Rayudu sets up comprehensive win for Mumbai
Mumbai Indians 178 for 5 (Rayudu 55*, Tiwary 44, Ojha 3-26) beat Deccan Chargers 115 (Zaheer 2-10, Harbhajan 2-16, Pollard 2-26, McLaren 2-28) by 63 runs
Scorecard and ball-by-ball details
How they were out
Ambati Rayudu and Saurabh Tiwary once again outshone a glittering batting line-up to give Mumbai Indians a big total, which their bowlers defended smartly and comprehensively. The two added 65 in 7.4 overs for the fourth wicket to resurrect an innings that threatened to come undone, Rayudu went on to register his second fifty of the tournament and provide Mumbai a big finish.
In three overs, Pragyan Ojha and Rahul Sharma had brought Mumbai down from 53 for 0 to 62 for 3, but Deccan Chargers' fielders and death bowlers refused to play ball, dropping Tiwary twice, and going for 64 in the last five.
By the time Ojha was introduced in the seventh over, Sachin Tendulkar, along with Shikhar Dhawan, had scored quick risk-free runs as if it was everyday business. On a pitch assisting spinners - even Andrew Symonds bowled offbreaks from a long run - the real test would come against spin.
Dhawan stepped out to the first delivery from Ojha, found himself short of the pitch of the ball, and was stumped. In the next over, Rahul got Tendulkar with a slider, perhaps the first time he bowled to the batsman. In the next over, Ojha set Dwayne Bravo up with two big flighted offbreaks, both slow through the air, both teasing him, asking him to play the extravagant flick. The third ball was the quick arm ball, Bravo was slow, and the middle stump was no more.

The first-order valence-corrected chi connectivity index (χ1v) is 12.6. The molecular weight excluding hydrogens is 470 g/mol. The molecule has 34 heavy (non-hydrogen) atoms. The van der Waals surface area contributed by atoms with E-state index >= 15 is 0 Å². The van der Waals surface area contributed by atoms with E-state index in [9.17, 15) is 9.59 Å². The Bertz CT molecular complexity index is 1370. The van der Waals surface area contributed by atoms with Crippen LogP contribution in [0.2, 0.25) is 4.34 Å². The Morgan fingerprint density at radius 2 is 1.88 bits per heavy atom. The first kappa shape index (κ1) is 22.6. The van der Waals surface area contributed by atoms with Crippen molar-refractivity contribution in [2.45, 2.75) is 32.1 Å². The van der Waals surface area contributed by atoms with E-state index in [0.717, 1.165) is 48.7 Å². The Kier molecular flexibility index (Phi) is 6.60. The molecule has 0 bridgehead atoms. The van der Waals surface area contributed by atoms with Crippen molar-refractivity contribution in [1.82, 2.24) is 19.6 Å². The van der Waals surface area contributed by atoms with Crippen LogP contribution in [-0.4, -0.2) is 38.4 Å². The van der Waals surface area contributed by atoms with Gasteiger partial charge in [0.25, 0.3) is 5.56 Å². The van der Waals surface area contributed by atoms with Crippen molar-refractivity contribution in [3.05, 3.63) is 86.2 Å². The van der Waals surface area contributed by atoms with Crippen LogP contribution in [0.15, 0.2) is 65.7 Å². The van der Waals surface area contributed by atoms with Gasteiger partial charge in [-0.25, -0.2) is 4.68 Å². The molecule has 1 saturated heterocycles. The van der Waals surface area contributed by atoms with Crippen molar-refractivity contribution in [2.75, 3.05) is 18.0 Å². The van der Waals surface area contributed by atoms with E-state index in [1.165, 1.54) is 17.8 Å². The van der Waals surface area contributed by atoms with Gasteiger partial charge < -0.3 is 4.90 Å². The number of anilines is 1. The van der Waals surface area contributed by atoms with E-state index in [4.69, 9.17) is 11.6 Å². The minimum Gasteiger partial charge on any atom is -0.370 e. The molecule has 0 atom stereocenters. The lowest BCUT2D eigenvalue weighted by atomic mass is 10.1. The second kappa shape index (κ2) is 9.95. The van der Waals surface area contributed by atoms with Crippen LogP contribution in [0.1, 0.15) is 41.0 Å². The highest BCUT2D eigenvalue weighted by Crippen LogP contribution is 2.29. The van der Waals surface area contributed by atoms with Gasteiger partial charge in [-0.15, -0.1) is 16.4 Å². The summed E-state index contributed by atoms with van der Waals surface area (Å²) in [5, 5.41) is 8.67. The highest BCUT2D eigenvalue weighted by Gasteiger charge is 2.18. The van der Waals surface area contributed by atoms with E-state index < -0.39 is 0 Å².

It seemed that finally Kieron Pollard, yet to announce himself in the IPL, would have to bat in a pressure situation. Tiwary and Rayudu, though, had other ideas. They started off consolidating, and Rayudu's placement meant they didn't stagnate, recovering to 90 in 13 overs.
The 14th over proved to be crucial: Rahul came back for a return spell and should have had Tiwary twice. One of the chances went for a six, parried by Herschelle Gibbs, who was a few yards in from the boundary at long-on. The other, a low one to point, was dropped by Monish Mishra. Between those two deliveries came a hefty slog-sweep for another six. Insult and injury were having a round table.
By then Rayudu was in enough to go for the big hits, seeing Symonds off with a slogged six off the last ball of his spell, moving to 25 off 17, and taking Mumbai to 125 in 16 overs.
The next four overs were to be vital: Deccan, the worst of the teams at the death, needed a good finish to keep the match interesting. If Ojha tilted the endplay Deccan's way by removing Tiwary, Rayudu responded by hitting immediate back-to-back boundaries to restore balance. It would all go downhill for Deccan.
Ryan Harris managed to keep them quiet with a nine-run 18th over, but in the 19th Rayudu punished Jaskaran Singh. A full toss and a length delivery were dismissed for fours before the shot of the innings, an inside-out six that brought up his fifty. Twenty came off that over, and Pollard hustled through for three couples and two boundaries in Harris' last over.
Although Gibbs managed to hit Harbhajan Singh for two fours in the first over of the chase and Adam Gilchrist took only the second six of the tournament off Lasith Malinga's bowling, Deccan's chase never got going. Gibbs was unsettled by the changes of pace from Malinga, and it resulted in a wild shot to the first ball Zaheer Khan bowled. VVS Laxman failed again, stalling the momentum, and by the time Gilchrist was bowled when slogging Zaheer, Deccan were 40 for 3 in 6.1 overs.
Symonds and Rohit Sharma were left with the unenviable task of bringing Deccan back against a varied and accomplished attack, but neither of them could break free. Thirty-five came in the next 5.4 overs that consumed both of them - Rohit to a smart return catch by Pollard and Symonds to an ambitious cut - and signalled an early end to any contest in the match.
Sidharth Monga is a staff writer at Cricinfo